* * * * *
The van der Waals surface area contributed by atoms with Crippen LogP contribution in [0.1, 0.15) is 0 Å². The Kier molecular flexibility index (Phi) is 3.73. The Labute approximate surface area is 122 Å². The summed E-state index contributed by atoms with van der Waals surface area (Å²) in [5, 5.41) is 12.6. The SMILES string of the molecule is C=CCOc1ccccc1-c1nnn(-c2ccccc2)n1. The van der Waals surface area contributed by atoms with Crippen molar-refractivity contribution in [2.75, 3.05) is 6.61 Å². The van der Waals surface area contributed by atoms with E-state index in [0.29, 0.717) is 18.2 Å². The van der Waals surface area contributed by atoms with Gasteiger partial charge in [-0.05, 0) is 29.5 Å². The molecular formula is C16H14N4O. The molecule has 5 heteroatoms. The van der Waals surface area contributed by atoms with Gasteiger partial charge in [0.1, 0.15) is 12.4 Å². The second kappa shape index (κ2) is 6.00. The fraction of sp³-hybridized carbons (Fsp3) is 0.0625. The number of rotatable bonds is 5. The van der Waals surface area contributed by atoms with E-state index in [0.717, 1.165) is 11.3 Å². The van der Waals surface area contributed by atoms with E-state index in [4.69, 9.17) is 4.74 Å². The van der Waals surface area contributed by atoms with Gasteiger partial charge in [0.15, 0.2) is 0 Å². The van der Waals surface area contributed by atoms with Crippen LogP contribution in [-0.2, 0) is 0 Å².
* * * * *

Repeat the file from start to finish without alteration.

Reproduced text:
The van der Waals surface area contributed by atoms with Crippen LogP contribution in [0.1, 0.15) is 0 Å². The Kier molecular flexibility index (Phi) is 3.73. The Labute approximate surface area is 122 Å². The summed E-state index contributed by atoms with van der Waals surface area (Å²) in [5, 5.41) is 12.6. The SMILES string of the molecule is C=CCOc1ccccc1-c1nnn(-c2ccccc2)n1. The van der Waals surface area contributed by atoms with Crippen molar-refractivity contribution in [2.75, 3.05) is 6.61 Å². The van der Waals surface area contributed by atoms with E-state index in [0.29, 0.717) is 18.2 Å². The van der Waals surface area contributed by atoms with Gasteiger partial charge in [-0.05, 0) is 29.5 Å². The molecular formula is C16H14N4O. The molecule has 5 heteroatoms. The van der Waals surface area contributed by atoms with Gasteiger partial charge in [0.1, 0.15) is 12.4 Å². The second kappa shape index (κ2) is 6.00. The fraction of sp³-hybridized carbons (Fsp3) is 0.0625. The number of rotatable bonds is 5. The van der Waals surface area contributed by atoms with E-state index in [0.717, 1.165) is 11.3 Å². The van der Waals surface area contributed by atoms with E-state index in [4.69, 9.17) is 4.74 Å². The van der Waals surface area contributed by atoms with Gasteiger partial charge in [0.15, 0.2) is 0 Å². The van der Waals surface area contributed by atoms with Crippen LogP contribution in [-0.2, 0) is 0 Å².